according to the order of Melchizedek.” – Hebrews 7:17

  • A priest in general is a person appointed of God, for the purpose of offering oblations and sacrifices, for interceding and teaching others. In the Old Testament, there is one High Priest and the rest are inferior priest. The peculiar things about the office of the High Priest are the following:
    • That he alone entered once every year into the sanctuary, or most holy place, and that with blood which he offered for himself, and the people, burning incense and making intercession.
    • He had a more splendid and gorgeous apparel than the others.
    • He was placed over the rest.
    • He offered sacrifice, and made intercession for himself and the people.
    • He was to be consulted in matters or questions that were doubtful, weighty and obscure, and returned to the people the answer which God directed him to give.
  • The four principal parts of the priestly office of Christ are as follows:
  • To teach men, and that in a different manner from all others, who are called to act as priests; for he does not merely speak to the ear by his word, but effectually inclines the heart by his Holy Spirit.
    • To offer himself a sacrifice for the sins of the world.

He entered once for all into the Holy Place, not with the blood of goats and calves, but with his own blood, thus obtaining eternal redemption. –

Hebrews 9:12

  • To make continual intercession and prayer for us to the Father.

Who is to condemn? It is Christ Jesus, who died, yes, who was raised, who is at the right hand of God, who indeed intercedes for us – Romans 8:34

For Christ did not enter a sanctuary made by human hands, a mere copy of the true one, but he entered into heaven itself, now to appear in the presence of God on our behalf. – Hebrews 9:24

  • To apply his sacrifice unto those for whom he intercedes
  • The difference between the priestly office of Christ and those of other priests:
    • The latter teach only with the external voice; Christ teaches also by the inward and efficacious working of the Holy Spirit.
    • Other priests do not make continual intercession, nor do they always obtain those things for which they pray
    • They do not apply their own benefits to others.
    • They do not offer themselves a sacrifice for others.
  • The Regal Office of Christ
    • “Tell the daughter of Zion, Look, your king is coming to you, humble, and mounted on a donkey, and on a colt, the foal of a donkey.” – Matthew 21:5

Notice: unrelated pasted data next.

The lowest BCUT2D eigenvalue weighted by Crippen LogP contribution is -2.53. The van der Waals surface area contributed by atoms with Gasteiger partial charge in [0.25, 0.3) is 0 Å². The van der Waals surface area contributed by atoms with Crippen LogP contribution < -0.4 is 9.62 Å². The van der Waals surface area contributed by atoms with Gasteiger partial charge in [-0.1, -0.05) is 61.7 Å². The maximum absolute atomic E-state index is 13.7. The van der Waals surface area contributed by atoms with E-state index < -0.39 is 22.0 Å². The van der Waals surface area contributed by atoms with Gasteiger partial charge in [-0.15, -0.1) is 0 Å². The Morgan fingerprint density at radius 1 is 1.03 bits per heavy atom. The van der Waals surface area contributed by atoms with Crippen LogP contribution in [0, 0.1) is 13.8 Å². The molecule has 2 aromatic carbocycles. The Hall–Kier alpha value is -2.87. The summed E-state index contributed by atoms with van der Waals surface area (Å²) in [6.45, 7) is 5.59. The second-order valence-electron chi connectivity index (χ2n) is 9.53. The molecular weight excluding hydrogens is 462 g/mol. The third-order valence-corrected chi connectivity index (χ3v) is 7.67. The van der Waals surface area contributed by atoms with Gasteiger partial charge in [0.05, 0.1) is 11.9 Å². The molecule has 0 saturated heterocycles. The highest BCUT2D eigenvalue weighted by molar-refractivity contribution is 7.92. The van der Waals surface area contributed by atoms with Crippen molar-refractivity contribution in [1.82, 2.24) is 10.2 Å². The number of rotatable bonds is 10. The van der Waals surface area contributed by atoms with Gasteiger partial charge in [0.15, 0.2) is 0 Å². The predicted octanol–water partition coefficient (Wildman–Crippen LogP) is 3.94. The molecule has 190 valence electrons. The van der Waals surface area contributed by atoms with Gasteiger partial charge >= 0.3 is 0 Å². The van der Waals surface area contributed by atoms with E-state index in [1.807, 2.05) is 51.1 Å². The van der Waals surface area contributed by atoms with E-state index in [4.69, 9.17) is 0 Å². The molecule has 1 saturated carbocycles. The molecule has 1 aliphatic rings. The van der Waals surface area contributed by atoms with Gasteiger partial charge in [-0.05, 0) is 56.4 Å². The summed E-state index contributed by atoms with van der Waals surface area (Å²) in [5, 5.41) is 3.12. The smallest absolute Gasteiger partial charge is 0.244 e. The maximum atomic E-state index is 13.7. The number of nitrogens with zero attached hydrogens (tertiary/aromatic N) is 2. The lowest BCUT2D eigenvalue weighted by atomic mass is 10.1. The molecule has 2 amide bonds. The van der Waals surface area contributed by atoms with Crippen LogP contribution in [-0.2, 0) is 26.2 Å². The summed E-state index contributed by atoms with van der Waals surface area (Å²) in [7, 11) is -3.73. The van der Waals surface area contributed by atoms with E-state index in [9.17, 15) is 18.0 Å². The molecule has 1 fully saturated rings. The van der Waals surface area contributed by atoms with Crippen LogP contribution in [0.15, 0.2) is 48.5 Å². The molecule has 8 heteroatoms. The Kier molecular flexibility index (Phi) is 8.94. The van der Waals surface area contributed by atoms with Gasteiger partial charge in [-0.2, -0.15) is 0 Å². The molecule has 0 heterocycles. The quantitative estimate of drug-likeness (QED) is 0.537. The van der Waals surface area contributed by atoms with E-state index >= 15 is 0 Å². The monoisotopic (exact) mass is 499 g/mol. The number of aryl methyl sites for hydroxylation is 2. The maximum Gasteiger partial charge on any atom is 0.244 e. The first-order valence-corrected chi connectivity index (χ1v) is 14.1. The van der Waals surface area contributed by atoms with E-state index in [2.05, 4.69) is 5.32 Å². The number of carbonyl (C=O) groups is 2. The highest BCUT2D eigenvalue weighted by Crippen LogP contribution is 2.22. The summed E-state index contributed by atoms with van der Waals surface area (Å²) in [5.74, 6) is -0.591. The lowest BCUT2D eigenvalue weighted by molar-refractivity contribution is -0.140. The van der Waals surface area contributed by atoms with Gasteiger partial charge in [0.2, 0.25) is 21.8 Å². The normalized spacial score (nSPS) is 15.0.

• A king is a person ordained of God, that he may rule over a certain people, according to just laws, that he may have power to reward the good and punish the evil, and that he may defend his subjects, not having any one superior or above him.
  • The kingly office of Christ involves the following:
    • To rule the church by his word and Spirit, which he does in such a manner that he does not only show us what he would have accomplished in us, but also so inclines and affects the heart by his Spirit, that we are led to do the same.

And Jesus came and said to them, “All authority in heaven and on earth has been given to me. Go therefore and make disciples of all nations, baptizing them in the name of the Father and of the Son and of the Holy Spirit, 20 and teaching them to obey everything that I have commanded you. And remember,

I am with you always, to the end of the age. – Matthew 28:18-20

  • He preserves and defends us against our enemies, both external and internal, which he does by protecting us by his almighty power, arming us against our foes, that we may by his Spirit, be furnished with every weapon necessary for resisting and overcoming them.

I give them eternal life, and they will never perish. No one will snatch them out of my hand. – John 10:28

  • To bestow upon his church gifts and glory; and finally, to liberate her from all evils; to control and overcome all his enemies by his power, and at length, having fully subdued them, to cast them into inconceivable misery and wretchedness.

Then I heard a loud voice in heaven, proclaiming,
“Now have come the salvation and the power
and the kingdom of our God
and the authority of his Messiah,
for the accuser of our comrades has been thrown down, who accuses them day and night before our God.
But they have conquered him by the blood of the Lamb and by the word of their testimony,
for they did not cling to life even in the face of death. – Revelation 12:10-11.